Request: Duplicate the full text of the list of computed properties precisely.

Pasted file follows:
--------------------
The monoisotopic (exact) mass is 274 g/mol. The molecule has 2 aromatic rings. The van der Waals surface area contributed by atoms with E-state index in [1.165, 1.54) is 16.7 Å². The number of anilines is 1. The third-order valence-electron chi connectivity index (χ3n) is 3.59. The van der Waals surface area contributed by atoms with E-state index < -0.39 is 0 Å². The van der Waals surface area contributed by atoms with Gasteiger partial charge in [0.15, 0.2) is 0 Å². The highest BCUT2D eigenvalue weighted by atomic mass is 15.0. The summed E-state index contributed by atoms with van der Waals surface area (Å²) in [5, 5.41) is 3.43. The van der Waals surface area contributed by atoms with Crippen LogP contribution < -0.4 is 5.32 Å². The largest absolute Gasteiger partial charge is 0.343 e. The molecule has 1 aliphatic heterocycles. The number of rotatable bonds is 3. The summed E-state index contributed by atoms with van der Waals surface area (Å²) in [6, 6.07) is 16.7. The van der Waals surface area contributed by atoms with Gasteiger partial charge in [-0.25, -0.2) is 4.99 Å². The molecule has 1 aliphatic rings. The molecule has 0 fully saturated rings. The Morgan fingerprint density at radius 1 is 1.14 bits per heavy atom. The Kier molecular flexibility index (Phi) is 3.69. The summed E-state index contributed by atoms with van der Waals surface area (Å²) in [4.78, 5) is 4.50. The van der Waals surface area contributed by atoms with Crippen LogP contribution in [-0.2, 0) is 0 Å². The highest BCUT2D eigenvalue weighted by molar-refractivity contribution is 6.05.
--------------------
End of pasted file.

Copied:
The monoisotopic (exact) mass is 274 g/mol. The molecule has 2 aromatic rings. The van der Waals surface area contributed by atoms with E-state index in [1.165, 1.54) is 16.7 Å². The number of anilines is 1. The third-order valence-electron chi connectivity index (χ3n) is 3.59. The van der Waals surface area contributed by atoms with E-state index < -0.39 is 0 Å². The van der Waals surface area contributed by atoms with Gasteiger partial charge in [0.15, 0.2) is 0 Å². The highest BCUT2D eigenvalue weighted by atomic mass is 15.0. The summed E-state index contributed by atoms with van der Waals surface area (Å²) in [5, 5.41) is 3.43. The van der Waals surface area contributed by atoms with Crippen LogP contribution < -0.4 is 5.32 Å². The largest absolute Gasteiger partial charge is 0.343 e. The molecule has 1 aliphatic heterocycles. The number of rotatable bonds is 3. The summed E-state index contributed by atoms with van der Waals surface area (Å²) in [6, 6.07) is 16.7. The van der Waals surface area contributed by atoms with Gasteiger partial charge in [-0.25, -0.2) is 4.99 Å². The molecule has 1 aliphatic rings. The molecule has 0 fully saturated rings. The Morgan fingerprint density at radius 1 is 1.14 bits per heavy atom. The Kier molecular flexibility index (Phi) is 3.69. The summed E-state index contributed by atoms with van der Waals surface area (Å²) in [4.78, 5) is 4.50. The van der Waals surface area contributed by atoms with Crippen LogP contribution in [-0.2, 0) is 0 Å². The highest BCUT2D eigenvalue weighted by molar-refractivity contribution is 6.05.